The Echo of Bergamo
by Daniel Bachhuber
That boy with a basket on his back,
like an upturned ten-gallon hat.
He wears a perturbed, quizzical expression
as he consents to the camera and the Americans.
A single frame out of his whole life
enters the lens and dies on a piece of paper.
We were long enough in Bergamo
the town is in us,
and we are like upturned hats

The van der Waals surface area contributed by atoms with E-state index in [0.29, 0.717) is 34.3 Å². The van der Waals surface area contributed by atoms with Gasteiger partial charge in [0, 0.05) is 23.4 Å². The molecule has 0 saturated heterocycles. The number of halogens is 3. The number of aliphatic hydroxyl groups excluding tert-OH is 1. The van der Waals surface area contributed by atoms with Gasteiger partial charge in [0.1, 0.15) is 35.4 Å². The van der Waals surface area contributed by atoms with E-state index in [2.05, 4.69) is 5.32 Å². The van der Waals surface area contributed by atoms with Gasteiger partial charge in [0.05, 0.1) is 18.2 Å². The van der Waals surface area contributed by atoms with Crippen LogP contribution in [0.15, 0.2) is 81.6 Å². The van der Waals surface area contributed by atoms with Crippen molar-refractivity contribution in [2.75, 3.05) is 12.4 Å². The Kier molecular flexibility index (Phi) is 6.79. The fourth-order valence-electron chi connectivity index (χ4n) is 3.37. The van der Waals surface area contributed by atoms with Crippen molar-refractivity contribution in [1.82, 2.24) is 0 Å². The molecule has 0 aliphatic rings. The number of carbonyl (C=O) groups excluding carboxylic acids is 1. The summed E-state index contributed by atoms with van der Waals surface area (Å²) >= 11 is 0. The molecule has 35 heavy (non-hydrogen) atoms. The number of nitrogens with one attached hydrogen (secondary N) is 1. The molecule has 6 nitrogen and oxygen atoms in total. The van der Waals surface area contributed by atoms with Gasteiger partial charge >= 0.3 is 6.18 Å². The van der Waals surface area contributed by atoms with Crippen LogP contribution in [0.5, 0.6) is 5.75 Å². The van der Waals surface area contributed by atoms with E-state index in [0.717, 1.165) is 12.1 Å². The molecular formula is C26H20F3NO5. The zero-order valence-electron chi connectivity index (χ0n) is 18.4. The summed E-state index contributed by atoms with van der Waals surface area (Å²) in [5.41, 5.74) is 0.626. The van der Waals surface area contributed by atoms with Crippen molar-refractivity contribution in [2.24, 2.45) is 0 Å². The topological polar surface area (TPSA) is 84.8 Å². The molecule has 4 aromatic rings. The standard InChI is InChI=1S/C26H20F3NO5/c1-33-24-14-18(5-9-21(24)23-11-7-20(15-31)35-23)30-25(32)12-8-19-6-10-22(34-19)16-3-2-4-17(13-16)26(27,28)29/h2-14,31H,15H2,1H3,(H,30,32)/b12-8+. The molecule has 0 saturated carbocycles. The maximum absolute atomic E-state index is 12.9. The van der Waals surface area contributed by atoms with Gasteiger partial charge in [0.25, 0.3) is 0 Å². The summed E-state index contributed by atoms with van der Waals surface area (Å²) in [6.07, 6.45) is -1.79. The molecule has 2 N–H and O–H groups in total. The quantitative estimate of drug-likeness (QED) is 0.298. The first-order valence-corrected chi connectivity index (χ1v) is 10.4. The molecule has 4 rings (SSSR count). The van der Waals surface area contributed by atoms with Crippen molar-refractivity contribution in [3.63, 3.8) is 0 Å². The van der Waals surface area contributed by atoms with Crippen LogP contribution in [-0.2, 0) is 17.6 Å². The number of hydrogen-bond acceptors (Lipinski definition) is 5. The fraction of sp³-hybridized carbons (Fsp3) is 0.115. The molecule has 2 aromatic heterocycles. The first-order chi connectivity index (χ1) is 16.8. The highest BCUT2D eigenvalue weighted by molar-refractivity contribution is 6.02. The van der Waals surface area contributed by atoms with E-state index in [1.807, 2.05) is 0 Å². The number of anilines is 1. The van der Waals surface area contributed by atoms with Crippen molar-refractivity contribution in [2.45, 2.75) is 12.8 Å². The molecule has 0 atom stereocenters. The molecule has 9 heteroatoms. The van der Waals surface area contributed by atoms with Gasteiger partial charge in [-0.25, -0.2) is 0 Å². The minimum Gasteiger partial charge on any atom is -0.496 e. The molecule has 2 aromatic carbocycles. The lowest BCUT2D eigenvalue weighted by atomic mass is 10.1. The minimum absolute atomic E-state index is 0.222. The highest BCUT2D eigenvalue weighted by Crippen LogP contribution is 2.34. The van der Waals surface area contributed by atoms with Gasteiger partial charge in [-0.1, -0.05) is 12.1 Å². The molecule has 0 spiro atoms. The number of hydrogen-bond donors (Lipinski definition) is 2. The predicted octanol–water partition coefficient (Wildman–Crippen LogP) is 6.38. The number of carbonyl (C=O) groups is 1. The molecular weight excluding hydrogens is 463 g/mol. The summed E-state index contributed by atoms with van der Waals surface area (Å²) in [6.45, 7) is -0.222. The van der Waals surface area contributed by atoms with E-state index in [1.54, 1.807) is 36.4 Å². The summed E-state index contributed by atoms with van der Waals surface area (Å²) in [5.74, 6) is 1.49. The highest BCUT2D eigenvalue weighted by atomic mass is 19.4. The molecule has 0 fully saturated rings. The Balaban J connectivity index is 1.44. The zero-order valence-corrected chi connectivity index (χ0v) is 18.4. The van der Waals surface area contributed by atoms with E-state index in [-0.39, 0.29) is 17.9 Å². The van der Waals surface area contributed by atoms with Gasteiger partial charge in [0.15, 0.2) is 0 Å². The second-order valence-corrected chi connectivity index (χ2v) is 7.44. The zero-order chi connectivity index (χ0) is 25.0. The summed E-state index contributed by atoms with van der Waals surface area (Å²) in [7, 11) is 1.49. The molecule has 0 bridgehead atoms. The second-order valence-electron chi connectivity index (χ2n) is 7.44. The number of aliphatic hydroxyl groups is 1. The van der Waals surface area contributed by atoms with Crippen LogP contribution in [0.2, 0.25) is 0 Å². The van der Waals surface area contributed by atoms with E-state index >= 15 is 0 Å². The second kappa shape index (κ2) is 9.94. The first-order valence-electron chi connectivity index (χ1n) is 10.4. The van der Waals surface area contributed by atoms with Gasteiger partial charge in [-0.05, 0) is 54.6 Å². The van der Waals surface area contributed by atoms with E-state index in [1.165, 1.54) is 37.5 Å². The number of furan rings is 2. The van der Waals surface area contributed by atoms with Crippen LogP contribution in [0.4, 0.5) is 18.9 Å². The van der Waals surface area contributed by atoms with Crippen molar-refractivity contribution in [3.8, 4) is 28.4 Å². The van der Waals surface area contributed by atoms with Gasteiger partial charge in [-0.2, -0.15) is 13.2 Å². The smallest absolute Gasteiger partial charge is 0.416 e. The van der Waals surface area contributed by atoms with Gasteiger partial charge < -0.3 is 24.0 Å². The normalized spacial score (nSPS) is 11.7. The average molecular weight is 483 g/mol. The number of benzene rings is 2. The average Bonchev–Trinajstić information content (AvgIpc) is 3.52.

filled by the echo on a stone street,
the smoke of moisture in a field.
We know the iron gate
that opens to the chamber orchestra
playing Mozart while rain
darkens the tree trunks.
We know the walk out of town,
the road like one more terrace,
only wider, and gray,
of the cultivated hillside
of the wine that sweetens
in the eye of the grape.